Thanks for all the helpful advice in your book. I re-read parts of it when I feel myself slipping into my old ways."

Sue Seyboldt  Florence, NJ

Read More Testimonials

Table of Contents

The Top 10 Clutter Questions & Where You'll Find the Answers
Part One: The Past--Understanding Your Clutter Background
Chapter 1: Why Letting Go Is Hard To Do
Chapter 2: What Does Clutter Mean To You?

Part Two: The Present--Dealing With Your Current Clutter
Chapter 3: Banishing Your "Energy Enemies"
Chapter 4: Purging Papers and Preventing Piles
Chapter 5: Conquering Stuff and Space
Chapter 6: Shedding Sentimental Clutter

Part Three: The Future--Controlling Your Clutter Quota
Chapter 7: Choosing to Be Choosy
Chapter 8: Managing Mental Clutter

Afterword: More Top Clutter Questions and Answers
Appendix A: Which Records to Keep and for How Long
Appendix B: Recommended Reading and Other Resources


Let Go of Clutter is divided into three parts corresponding to your past, present, and future clutter concerns:

Part I: The Past--Understanding Your Clutter Background

Part II: The Present--Dealing with Your Current Clutter

Part III: The Future--Controlling Your Clutter Quota

The top 10 most frequently asked clutter questions are answered throughout these three parts. Other frequently asked clutter questions, along with their answers, are included in the Afterword. The appendixes provide additional resources to help you continue letting go of clutter.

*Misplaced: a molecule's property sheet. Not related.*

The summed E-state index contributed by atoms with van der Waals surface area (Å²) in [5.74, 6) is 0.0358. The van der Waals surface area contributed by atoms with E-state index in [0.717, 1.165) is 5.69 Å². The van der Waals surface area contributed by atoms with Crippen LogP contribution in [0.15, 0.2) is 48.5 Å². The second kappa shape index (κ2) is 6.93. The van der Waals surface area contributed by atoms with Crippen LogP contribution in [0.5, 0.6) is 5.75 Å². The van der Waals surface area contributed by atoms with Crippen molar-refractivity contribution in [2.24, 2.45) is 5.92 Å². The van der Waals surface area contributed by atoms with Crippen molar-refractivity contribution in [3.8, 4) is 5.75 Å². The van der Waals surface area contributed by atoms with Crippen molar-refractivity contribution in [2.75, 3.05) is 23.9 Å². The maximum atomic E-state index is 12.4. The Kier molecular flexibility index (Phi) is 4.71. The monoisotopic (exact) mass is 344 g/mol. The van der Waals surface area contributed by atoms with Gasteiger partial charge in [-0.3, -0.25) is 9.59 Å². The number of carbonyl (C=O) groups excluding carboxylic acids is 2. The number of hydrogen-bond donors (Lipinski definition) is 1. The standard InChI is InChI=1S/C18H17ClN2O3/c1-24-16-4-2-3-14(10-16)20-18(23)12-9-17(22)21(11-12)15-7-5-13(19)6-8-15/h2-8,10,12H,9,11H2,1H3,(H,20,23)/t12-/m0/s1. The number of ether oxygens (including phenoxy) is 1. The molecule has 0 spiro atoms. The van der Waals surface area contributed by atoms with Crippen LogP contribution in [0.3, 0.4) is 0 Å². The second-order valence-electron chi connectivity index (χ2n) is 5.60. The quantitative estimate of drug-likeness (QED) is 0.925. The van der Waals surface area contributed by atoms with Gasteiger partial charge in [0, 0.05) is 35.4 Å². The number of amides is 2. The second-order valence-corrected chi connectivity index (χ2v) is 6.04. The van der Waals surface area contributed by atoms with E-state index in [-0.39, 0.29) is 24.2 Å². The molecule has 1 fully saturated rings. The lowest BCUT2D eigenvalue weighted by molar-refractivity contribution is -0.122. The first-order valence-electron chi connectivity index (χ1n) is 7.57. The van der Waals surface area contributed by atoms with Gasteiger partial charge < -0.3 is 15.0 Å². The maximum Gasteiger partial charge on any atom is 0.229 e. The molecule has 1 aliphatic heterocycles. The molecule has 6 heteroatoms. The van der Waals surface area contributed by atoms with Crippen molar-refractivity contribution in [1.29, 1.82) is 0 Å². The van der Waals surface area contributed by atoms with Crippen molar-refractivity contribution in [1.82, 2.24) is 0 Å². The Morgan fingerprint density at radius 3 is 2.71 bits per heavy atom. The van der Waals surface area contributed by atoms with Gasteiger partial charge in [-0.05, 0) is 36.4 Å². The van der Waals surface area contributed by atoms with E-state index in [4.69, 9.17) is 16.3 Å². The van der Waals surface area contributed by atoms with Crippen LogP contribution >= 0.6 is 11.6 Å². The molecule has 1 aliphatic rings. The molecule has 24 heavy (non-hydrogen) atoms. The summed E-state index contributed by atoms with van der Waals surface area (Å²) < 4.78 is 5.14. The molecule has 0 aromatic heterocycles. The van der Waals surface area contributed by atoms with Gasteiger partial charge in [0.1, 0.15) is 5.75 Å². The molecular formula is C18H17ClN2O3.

All participants in my Letting Go of Clutter workshops are asked to write down one question about clutter that is of the most concern to them. Since 1988 I've sorted through thousands of these questions, and organized them into representative categories. Here are 10 of the most frequently asked questions and where you'll find the answers in this book.

Q: Why do we keep all this stuff?

A: See Chapter One.

Q: What can I do about the feeling that I can't let go of the clutter?

A: See Chapters One and Two.

Q: What can I do to make myself deal with my clutter?

A: See Chapter Three.

Q: What should I do about all the magazines and newspaper clippings I want to read someday?

A: See Chapter Four.

Q : Is there any way to keep my desk uncluttered?

A: See Chapter Four.

Q: How do I stop letting my mail pile up?

A: See Chapter Four.

Q: How can I unclutter my closets and get rid of clothes that are still perfectly good?